You’re known for expertly inhabiting the voices and thoughts of a range of characters, male and female, who vary in occupation, class, and education. How do you immerse yourself into their perspectives? How do you transform anecdote into character? For example, your neighbor, Mr. Gainer told you the story about killing a pig with a hammer when he was seven years old, and that became the basis for a shocking flashback in Between Heaven and Here.
Mr. Gainer died the day my book was delivered to my house. He told me that story of the pig while he sat on my front porch, and I kept thinking of how hard he had to be, how desperate but also how determined to eat. I believe some writers think of scenes for years, turning them over and over in our minds, while we wait for the right moment, and when I saw a photograph of children huddled on the levee during the 1927 Mississippi River Flood, I suddenly knew what had happened to those boys.
The characters Felonaise, Marie Claire, and Enrique are steely, loving grandparents who are far from sentimental: in the schoolyard, Felonaise spits on the mother of a child who has insulted her grandson; in her living room, Marie Claire prepares Glorette’s body for a funeral; and Enrique stalks Glorette’s killer with a gun. What can you say about this generation of people, “the people who left,” as you put it, compared to their children and grandchildren, who ended up close to home?
The elders we grew up listening to had the right to discipline anyone in the street, even those children not their own. They’d grown up under really harsh circumstances, and they had no trouble with punishment, retribution, revenge, and hard physical labor. My friends and relatives who are 40-50, like me, are the generation who had to know most of that, and yet we raise our own children “softer,” according to them. It’s true. We stayed home, and so maybe we’re half-tough, and our own kids are not as hard as we are. But we’re okay with that.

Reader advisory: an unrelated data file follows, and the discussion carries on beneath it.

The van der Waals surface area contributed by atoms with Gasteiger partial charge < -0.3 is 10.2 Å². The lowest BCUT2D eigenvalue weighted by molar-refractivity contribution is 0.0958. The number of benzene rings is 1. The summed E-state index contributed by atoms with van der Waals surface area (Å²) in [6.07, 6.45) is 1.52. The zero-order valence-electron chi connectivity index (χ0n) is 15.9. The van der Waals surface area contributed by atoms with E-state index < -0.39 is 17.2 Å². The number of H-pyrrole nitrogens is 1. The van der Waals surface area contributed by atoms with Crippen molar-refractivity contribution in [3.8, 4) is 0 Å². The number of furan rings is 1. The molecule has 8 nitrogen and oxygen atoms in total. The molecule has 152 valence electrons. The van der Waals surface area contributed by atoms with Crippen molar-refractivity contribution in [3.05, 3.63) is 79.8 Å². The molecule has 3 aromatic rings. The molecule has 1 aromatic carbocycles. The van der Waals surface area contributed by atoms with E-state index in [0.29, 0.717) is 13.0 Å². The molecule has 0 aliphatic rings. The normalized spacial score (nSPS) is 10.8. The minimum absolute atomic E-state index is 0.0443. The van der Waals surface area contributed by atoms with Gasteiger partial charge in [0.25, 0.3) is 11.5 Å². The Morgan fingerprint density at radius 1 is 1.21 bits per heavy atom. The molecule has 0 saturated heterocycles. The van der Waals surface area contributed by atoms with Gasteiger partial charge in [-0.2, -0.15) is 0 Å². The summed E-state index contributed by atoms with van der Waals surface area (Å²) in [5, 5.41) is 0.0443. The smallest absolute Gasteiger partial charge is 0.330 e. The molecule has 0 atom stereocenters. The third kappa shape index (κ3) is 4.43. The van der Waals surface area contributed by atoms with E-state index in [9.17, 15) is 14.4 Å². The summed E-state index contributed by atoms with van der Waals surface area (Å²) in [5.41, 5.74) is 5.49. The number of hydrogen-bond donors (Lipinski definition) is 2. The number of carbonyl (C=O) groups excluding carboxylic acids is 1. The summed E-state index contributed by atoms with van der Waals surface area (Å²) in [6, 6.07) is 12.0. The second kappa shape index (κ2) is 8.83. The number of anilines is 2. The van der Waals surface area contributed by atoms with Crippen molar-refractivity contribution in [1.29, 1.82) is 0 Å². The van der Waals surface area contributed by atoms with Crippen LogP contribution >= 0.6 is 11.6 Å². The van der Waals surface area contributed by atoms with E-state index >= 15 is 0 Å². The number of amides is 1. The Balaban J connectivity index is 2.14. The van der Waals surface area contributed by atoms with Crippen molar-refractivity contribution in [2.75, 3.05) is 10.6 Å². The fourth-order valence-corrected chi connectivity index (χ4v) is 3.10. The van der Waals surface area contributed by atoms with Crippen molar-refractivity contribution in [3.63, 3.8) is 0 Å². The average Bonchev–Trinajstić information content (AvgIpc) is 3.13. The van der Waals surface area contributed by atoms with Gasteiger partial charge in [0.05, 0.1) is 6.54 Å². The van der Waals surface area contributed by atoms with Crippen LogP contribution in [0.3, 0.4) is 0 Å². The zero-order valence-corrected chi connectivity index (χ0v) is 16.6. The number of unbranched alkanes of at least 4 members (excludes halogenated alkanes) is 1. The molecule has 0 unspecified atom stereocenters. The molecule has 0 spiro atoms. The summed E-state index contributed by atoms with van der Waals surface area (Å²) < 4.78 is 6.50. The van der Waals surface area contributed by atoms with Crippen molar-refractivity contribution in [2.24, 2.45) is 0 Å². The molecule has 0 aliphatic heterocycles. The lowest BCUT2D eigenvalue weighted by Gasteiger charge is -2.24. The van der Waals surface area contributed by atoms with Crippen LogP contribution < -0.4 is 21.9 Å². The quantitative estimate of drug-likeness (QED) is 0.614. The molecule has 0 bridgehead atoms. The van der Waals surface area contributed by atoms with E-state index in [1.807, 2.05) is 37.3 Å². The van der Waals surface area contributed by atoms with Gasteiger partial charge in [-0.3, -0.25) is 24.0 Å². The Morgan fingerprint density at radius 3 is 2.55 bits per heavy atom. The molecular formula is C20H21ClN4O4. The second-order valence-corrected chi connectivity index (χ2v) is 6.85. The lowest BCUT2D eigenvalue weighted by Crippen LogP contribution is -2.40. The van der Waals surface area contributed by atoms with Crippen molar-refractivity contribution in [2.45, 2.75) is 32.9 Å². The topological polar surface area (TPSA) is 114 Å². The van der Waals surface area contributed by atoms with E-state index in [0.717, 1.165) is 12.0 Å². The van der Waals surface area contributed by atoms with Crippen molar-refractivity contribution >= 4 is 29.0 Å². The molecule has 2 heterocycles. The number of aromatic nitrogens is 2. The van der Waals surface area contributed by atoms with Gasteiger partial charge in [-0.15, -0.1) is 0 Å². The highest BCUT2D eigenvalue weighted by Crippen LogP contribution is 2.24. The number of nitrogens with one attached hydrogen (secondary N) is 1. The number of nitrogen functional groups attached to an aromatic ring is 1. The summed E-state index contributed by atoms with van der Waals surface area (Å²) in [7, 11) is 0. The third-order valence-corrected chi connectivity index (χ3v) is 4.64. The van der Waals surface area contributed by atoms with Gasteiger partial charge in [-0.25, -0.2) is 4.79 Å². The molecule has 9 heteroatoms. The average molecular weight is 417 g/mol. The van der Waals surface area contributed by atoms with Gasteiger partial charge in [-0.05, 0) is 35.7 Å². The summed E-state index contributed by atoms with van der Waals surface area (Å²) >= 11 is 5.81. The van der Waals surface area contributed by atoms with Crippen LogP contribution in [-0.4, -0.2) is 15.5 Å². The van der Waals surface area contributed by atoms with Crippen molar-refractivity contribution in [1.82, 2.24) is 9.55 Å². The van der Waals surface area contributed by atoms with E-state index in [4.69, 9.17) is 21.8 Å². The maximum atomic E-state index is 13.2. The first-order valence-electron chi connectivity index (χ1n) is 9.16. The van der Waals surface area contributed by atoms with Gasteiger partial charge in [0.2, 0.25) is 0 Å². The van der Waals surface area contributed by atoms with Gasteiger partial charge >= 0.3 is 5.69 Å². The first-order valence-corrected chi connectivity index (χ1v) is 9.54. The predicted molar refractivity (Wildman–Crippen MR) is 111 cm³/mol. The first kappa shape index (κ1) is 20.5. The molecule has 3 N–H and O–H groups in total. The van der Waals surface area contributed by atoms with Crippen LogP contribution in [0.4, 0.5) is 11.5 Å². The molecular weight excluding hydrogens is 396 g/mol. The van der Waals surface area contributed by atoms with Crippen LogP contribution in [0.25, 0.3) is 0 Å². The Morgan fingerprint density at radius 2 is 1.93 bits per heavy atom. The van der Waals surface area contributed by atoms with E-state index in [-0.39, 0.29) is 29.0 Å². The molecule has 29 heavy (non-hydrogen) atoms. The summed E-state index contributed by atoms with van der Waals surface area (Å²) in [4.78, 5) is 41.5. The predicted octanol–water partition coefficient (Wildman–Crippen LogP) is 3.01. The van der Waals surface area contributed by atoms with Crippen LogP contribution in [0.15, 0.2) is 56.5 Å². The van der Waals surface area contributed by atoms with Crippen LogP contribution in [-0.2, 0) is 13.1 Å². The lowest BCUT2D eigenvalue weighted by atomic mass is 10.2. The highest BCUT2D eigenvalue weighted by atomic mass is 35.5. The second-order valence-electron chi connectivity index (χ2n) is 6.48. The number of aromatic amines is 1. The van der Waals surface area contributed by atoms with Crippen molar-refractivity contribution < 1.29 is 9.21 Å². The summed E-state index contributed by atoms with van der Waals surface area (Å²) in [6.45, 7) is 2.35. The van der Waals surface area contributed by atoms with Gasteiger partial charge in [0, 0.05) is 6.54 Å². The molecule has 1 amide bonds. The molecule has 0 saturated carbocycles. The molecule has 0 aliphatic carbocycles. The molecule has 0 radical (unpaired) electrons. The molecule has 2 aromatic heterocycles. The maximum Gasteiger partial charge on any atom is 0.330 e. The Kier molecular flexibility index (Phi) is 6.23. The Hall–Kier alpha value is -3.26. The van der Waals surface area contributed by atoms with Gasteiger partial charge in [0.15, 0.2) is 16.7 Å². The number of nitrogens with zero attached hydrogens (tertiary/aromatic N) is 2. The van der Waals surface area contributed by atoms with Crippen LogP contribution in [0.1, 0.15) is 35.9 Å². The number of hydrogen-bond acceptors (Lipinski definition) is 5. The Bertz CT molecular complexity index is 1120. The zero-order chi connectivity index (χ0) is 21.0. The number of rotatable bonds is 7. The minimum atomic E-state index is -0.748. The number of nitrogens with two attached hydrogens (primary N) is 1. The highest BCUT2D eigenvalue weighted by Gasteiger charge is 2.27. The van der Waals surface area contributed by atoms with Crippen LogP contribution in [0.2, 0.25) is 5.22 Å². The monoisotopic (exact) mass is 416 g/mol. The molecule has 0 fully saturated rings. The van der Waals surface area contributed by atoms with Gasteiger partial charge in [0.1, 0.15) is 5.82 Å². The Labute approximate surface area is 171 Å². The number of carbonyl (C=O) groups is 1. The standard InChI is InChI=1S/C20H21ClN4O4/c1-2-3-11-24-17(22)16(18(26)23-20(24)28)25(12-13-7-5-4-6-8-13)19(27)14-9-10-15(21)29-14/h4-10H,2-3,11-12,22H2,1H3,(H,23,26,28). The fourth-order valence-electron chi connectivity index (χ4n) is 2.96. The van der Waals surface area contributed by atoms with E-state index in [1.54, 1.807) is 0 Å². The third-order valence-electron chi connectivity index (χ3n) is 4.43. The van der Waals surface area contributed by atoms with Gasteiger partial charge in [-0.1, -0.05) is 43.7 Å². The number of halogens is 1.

Felonaise is tough, as she’s had to be since she worked in the canefields and saw her husband die because someone made him drive a tractor when the earth was mud. Marie-Claire knew she was next to be hunted by a serial rapist. And Enrique is like men, older men that I watched when I was young, and men who are now my age whom I imagine my daughters watch me in a certain way, trimming trees and baking and hanging up laundry.
You call the books in this trilogy not sequels or prequels, but “companions.” Are you finished with these characters, or do you foresee any of them making a minor or major reappearance again? What can you share about your next project?
I wanted them to be companions in the same way Marilynne Robinson called Home and Gilead that – books which are connected in inextricable ways but do not have to be read in any particular order. I began with beauty and sadness and murder, then wanted to know how that family began back in 1778 in Louisiana, and ended realizing Victor would always love his mother, and suddenly last summer when I wrote the last chapter, I knew the trilogy was really about tribe and survival and still, beauty.
I miss them all a lot. I can’t imagine never writing about them again. I am writing about the big earthquake which will happen, inevitably, here, and I kind of think some of these characters will show up after the shaking stops and the battle for survival begins.